The real  startups sector has long been considered a crucial  part of any economy, a sector that’s predominantly driven by micro, small and medium scale (MSMEs) businesses.

Also, considering the growing impact of technology-enabled businesses (startups) in Nigeria, it is sensible for the govt to supply them with support, especially those at the first or mid-stage and for budding innovators.

Encouraging signs were seen last year when the financial institution of Nigeria (CBN) introduced loans for graduates who are software developers to help them within the development of their products.

In a sweeping change to Nigeria’s taxing regime, in January 2020, President Muhammadu Buhari signed the Finance Act into law a move which will exempt early-stage startups, with revenues of ₦25 million annual revenue from pay taxes.

startups, MSMEs fund
Vice President Yemi Osinbajo at the Presidential Enabling Business Environment Council (PEBEC)

During a gathering with the Presidential Enabling Business Environment Council (PEBEC), the office of the vice chairman announced a $20 million (₦7.32 billion) technology fund for young innovators, approved by the Bank of Industry (BoI).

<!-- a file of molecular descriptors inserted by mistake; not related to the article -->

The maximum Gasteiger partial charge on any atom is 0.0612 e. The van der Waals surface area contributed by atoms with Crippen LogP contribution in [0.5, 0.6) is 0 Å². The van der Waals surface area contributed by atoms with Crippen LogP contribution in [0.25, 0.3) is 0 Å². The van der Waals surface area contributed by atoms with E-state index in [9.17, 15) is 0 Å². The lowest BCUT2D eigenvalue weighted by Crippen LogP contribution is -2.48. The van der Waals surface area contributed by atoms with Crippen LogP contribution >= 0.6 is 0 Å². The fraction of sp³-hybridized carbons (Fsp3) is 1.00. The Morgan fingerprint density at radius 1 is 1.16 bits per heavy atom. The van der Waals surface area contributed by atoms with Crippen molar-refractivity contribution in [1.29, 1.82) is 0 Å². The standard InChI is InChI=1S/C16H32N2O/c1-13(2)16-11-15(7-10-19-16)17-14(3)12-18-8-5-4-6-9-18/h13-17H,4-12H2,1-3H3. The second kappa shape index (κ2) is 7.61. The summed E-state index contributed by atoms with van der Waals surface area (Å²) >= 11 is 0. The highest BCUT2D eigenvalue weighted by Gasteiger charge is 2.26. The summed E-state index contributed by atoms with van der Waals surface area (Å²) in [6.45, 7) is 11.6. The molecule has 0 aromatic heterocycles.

Also, the vice chairman announced that the financial institution of Nigeria (CBN), is offering a $248 million (₦90 billion) soft loan facility for little scale agricultural enterprises.

The vice chairman insists that though MSMEs are small in units, collectively, they account for 50% of the country’s GDP. Thus, support in terms of finance, speedy product registration and certification would be important.

While this seems to be a laudable initiative, Nigeria’s history with the disbursement of public funds has been but stellar.

Still  fresh in our memories is the Aso Villa Demo Day (AVDD) saga, a startup/SME initiative under the Office of the vice chairman of Nigeria, that was meant to empower startups with innovative solutions to local challenges.

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However, the eventual aftermath was a confusing and questionable mess that’s still shrouded in secrecy to the present day.

It’s our hope that this commendable initiative won’t go the way of all other similar projects that didn’t see the sunshine of day, or had its funds diverted.


 

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